For the K-1 now, I've just gone and purchased an ONA neck strap and a wrist strap. Waxed canvas for the neck strap, leather for the wrist. Wrist strap when I'm by myself, and a neck strap when I've got the kids as well.
10-20-2017, 01:43 PM   #36
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I got a BlackRapid Sport Breathe shoulder strap earlier this year. I used it at an airshow and it was a HUGE improvement over the traditional camera strap. Very comfortable. I got mine at Best Buy for the same price as B&H Photo.
10-20-2017, 11:29 PM   #37
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Few times I carried camera and lenses outside. Camera was easily accessible but it was getting exposed to wind and rain. I did not like that as these are expensive stuff. Then I decided to keep both body and lens inside the bag pack. I hang Tripod, Zacuto Lupe, Pano clamps to backpack. Following stays inside the bag. Tamron 28-75 f2.8, Pentax 70-200mm f2.8 and Sigma 180mm f3,5 Macro, and K1.

10-21-2017, 11:51 PM   #38
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I always use the neck strap around my neck. I then also carry the camera in my hand(s). I have found the Pentax supplied straps with my different Pentax bodies to work well.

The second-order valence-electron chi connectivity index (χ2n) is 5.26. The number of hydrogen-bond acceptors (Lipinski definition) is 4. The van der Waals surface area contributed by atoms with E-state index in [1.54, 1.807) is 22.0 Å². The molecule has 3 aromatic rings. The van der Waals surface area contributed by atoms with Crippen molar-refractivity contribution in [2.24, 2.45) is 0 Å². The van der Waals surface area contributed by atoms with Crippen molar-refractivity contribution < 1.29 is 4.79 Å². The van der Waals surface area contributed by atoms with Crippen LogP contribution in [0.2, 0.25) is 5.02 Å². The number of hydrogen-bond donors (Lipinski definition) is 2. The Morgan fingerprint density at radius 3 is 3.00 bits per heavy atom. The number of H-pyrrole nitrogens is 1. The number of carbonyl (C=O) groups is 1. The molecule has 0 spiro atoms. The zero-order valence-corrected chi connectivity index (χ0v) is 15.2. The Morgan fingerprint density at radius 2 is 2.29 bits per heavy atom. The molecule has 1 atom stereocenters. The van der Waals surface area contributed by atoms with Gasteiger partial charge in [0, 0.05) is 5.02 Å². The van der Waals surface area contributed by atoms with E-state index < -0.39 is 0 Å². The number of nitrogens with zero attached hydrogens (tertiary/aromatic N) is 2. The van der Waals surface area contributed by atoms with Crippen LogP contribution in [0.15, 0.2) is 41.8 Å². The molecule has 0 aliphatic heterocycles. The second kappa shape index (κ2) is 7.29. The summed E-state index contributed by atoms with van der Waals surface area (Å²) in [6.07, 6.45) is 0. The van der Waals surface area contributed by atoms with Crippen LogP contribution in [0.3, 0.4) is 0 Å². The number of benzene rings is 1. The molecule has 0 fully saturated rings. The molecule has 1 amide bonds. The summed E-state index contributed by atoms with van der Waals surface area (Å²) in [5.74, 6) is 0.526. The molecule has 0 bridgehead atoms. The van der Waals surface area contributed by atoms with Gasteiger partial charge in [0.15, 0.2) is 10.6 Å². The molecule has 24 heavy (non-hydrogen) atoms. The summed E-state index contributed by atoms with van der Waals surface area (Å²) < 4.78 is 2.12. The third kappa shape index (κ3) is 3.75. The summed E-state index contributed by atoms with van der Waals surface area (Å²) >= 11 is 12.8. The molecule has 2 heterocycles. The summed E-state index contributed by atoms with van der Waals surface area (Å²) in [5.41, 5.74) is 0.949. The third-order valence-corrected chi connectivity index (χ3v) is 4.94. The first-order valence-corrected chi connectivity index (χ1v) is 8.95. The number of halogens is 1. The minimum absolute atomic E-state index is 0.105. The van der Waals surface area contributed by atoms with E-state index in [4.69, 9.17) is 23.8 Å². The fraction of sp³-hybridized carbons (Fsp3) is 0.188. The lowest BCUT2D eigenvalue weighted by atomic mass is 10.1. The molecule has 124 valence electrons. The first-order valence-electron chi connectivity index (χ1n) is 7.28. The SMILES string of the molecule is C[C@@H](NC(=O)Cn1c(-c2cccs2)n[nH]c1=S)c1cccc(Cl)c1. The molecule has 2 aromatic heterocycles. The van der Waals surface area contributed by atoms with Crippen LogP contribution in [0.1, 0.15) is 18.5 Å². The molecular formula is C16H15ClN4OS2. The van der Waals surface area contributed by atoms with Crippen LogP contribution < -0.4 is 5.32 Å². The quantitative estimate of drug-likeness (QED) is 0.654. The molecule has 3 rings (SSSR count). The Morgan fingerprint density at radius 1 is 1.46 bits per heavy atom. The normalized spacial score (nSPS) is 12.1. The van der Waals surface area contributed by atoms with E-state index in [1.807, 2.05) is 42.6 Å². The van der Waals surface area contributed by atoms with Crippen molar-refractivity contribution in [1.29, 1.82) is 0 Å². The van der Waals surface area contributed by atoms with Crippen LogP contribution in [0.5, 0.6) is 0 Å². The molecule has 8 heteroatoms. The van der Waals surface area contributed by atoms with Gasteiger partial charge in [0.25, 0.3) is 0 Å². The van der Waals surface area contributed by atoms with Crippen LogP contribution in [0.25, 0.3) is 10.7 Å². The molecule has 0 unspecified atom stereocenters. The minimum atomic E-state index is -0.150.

I also have a Canon G 12 and the Canon strap came loose a couple of times. Fortunately when it fell there was no damage to the G12, but I was lucky. I replaced my Canon strap with an Optech. It's easily detachable, secure and has a bit of a padding to it. I like it very much.

With my film SLRs I use Leica straps. They were excellent and they were on sale about 35 years ago at the very unLeica price of $ 9.95 CAD.
10-24-2017, 10:29 PM   #39
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I recently bought an ONA Presidio neck strap as well as an ONA Kyoto wrist strap. I personally prefer wrist straps, but the neck strap is handy when I've got the kids out with me and need to use my hands all of a sudden.

Also purchased the Pentax denim strap just for fun. It's quite cool. Will post up some pics later.